What’s up with Ebay’s Coding?
Have you ever had the pleasure of checking your ebay listings only to find that the coding is all off, there are strange letters with accents, or the verbiage is old and you are 100% sure you changed that already? Yeah? Me too. Selling on Ebay for a long time, I have had it happen several times already.
It took me awhile to figure out what was going on, and there was a lot of frustration involved, hence, this post. I hope I can save someone else from pulling out all of their hair, like I did.
Whenever I would find a “mistake” in my listing, or old coding that I thought I fixed, I would get hard on myself thinking that I wasn’t thorough enough. This happened several times. It also lead to a paranoia about whether the items were going to “stay fixed”.
I thought I fixed that?
The truth began to unravel when I took several weeks to overhaul all of my listings after I figured out about Ebay’s “no spaces in coding” policy. I know that I fixed every single listing and checked them all as well. I gave myself an A+ this time for thoroughness. I thought my problems with ebay coding were over. But they weren’t.
While relisting some of the freshly coded listings with the “relist” option, to my horror, I saw old font tags that I know I have removed (on more than one occasion, by the way). It was at that moment that it all became clear. Ebay is doing these secret backup restorations. It might be having it’s own problems or the links are going back to very old listings, maybe even templates, but the problem was not on my end but on Ebay’s end.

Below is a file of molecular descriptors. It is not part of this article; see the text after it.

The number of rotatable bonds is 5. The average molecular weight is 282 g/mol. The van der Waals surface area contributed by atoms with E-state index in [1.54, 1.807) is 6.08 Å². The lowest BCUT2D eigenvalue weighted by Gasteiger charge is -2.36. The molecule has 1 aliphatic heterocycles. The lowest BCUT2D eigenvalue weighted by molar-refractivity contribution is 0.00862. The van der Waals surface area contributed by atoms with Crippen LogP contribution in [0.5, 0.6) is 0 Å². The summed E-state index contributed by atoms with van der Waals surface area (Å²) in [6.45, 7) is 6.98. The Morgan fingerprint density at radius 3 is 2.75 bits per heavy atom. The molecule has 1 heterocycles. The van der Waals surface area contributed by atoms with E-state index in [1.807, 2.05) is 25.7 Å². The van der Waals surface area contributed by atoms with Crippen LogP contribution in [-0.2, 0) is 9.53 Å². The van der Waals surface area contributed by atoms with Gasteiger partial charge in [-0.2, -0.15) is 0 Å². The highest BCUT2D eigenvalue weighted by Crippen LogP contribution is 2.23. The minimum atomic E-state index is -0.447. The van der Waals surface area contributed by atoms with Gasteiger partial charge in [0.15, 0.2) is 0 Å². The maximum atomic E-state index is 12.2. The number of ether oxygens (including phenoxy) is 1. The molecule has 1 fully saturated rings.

The Secret Backup Restoration
When Ebay does this secret backup or sets links to very old listings, there is no notice. You will just get an email from a customer that something is weird or they can’t make out the price, etc. Or when you are relisting your items, you might open one or two up and see the coding messed up again. It is very frustrating.
Unfortunatley, the solution is diligence. It can be a little time-consuming, but once you get organized, it can be pretty efficient. I have since meticulously organized my ebay listings and templates in Dreamweaver and now when I relist, I first open the ebay listing, check to see if it has added spaces and then the weird capital A’s, and then I check each listing before it gets finialized.
I used to just click the relist checkbox and relist 4 to 8 items at a time, but this is where too many of these weird coding issues would show up. So if and until Ebay fixes these problems, and becomes a little more friendly to outside coders, relisting will be a little more time consuming.